The CPA annually hosts a 3-day convention with a varied program of invited speakers, symposia, and paper and poster sessions. A number of continuing education workshops typically precede the convention proper. Sections and committees hold their annual business meetings at the convention, and sections have significant responsibilities for convention content. Another publication of the CPA is the annual convention issue of Canadian Psychology, which contains abstracts of convention submissions.
In addition to recognizing the contributions of members through election to fellowship, the CPA offers a number of other awards for distinguished contributions to the application of psychology; to public or community service; to psychology as a profession; to psychology as a science; and to education and training in psychology. There are also a number of New Researcher awards and a Gold Medal award for lifetime contributions to Canadian psychology. Students producing outstanding honors, master's, and doctoral theses at each university across the country are recognized with a Certificate of Excellence award. Many sections also provide awards; several of these are designed to applaud the best student presentation at the convention.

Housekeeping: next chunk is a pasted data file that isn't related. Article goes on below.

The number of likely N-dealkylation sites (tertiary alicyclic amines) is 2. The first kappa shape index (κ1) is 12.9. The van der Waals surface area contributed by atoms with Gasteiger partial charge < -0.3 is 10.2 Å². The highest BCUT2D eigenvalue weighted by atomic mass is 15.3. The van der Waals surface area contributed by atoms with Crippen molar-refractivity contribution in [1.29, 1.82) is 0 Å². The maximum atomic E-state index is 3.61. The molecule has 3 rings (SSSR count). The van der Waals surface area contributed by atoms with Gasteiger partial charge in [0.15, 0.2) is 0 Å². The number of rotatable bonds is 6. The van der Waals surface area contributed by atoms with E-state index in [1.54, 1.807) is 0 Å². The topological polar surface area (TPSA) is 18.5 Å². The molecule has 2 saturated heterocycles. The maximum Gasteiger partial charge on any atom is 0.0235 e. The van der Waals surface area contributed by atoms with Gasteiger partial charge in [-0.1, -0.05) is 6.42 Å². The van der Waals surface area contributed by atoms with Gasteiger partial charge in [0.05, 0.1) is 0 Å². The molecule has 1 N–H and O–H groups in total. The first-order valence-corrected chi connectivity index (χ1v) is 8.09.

One of the many important functions performed by the CPA is the accreditation of university-based professional doctoral programs in clinical, clinical neuropsychology and counselling (22 accredited), and predoctoral internship programs (26 accredited). A recent initiative of the CPA is the inauguration of the CPA Foundation. Donations to the Foundation are intended to provide support for students in psychology, for psychological research, and for public policy development. Amentoring program for junior faculty is another member service offered by the CPA. The purpose of this initiative is to offer new academic faculty an opportunity to contact and communicate with more experienced, tenured colleagues (from another university) who are willing to provide advice and direction relevant to the role of a university professor.
Representing psychology to the government is a priority of the CPA. The CPA has maintained a high profile in both consulting and lobbying with the Canadian federal government on issues affecting the ability of psychology to contribute to the welfare of Canadian society (for example, in the areas of health, the criminal justice system, research funding, and education). This work frequently represents collaborative efforts with other groups such as the Canadian Consortium for Research and the Health Action Lobby. Psychology and Public Policy: An Advocacy Guide for Psychologists (1999) and Working With the Media: A Guide for Psychologists (2000) are excellent how-to documents designed to encourage greater political participation on the part of Canadian psychologists.
In the interests of fulfilling its mandate of fostering cohesion among the disparate national and provincial organizations of psychology, the CPA has been an active participant, along with 17 other organizations, in seeking to integrate these diverse groups so that Canadian psychology might speak with one voice.
Sandra W. Pyke
York University, Canada